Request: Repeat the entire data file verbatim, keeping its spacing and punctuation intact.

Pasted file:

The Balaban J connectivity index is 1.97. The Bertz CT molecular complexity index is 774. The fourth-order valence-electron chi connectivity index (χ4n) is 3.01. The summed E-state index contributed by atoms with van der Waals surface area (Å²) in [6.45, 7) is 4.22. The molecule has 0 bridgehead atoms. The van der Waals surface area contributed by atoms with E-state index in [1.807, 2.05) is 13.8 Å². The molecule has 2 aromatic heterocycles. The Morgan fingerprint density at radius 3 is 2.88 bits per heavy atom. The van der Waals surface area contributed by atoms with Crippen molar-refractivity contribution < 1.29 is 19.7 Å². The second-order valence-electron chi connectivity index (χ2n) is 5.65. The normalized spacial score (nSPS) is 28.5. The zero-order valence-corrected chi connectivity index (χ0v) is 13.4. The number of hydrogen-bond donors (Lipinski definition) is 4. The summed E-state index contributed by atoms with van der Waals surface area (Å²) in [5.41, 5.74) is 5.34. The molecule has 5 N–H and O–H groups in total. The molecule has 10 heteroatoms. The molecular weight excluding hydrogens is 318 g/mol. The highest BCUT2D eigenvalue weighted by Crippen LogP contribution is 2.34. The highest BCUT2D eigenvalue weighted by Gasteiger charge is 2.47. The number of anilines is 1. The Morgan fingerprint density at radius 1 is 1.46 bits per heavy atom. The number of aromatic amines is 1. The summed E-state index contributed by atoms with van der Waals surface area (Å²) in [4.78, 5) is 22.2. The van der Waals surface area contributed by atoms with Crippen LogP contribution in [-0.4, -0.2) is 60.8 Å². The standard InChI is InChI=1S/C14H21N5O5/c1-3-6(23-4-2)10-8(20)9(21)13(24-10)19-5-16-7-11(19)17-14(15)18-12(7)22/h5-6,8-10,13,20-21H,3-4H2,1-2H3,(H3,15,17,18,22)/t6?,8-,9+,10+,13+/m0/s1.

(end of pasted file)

The Balaban J connectivity index is 1.97. The Bertz CT molecular complexity index is 774. The fourth-order valence-electron chi connectivity index (χ4n) is 3.01. The summed E-state index contributed by atoms with van der Waals surface area (Å²) in [6.45, 7) is 4.22. The molecule has 0 bridgehead atoms. The van der Waals surface area contributed by atoms with E-state index in [1.807, 2.05) is 13.8 Å². The molecule has 2 aromatic heterocycles. The Morgan fingerprint density at radius 3 is 2.88 bits per heavy atom. The van der Waals surface area contributed by atoms with Crippen molar-refractivity contribution < 1.29 is 19.7 Å². The second-order valence-electron chi connectivity index (χ2n) is 5.65. The normalized spacial score (nSPS) is 28.5. The zero-order valence-corrected chi connectivity index (χ0v) is 13.4. The number of hydrogen-bond donors (Lipinski definition) is 4. The summed E-state index contributed by atoms with van der Waals surface area (Å²) in [5.41, 5.74) is 5.34. The molecule has 5 N–H and O–H groups in total. The molecule has 10 heteroatoms. The molecular weight excluding hydrogens is 318 g/mol. The highest BCUT2D eigenvalue weighted by Crippen LogP contribution is 2.34. The highest BCUT2D eigenvalue weighted by Gasteiger charge is 2.47. The number of anilines is 1. The Morgan fingerprint density at radius 1 is 1.46 bits per heavy atom. The number of aromatic amines is 1. The summed E-state index contributed by atoms with van der Waals surface area (Å²) in [4.78, 5) is 22.2. The van der Waals surface area contributed by atoms with Crippen LogP contribution in [-0.4, -0.2) is 60.8 Å². The standard InChI is InChI=1S/C14H21N5O5/c1-3-6(23-4-2)10-8(20)9(21)13(24-10)19-5-16-7-11(19)17-14(15)18-12(7)22/h5-6,8-10,13,20-21H,3-4H2,1-2H3,(H3,15,17,18,22)/t6?,8-,9+,10+,13+/m0/s1.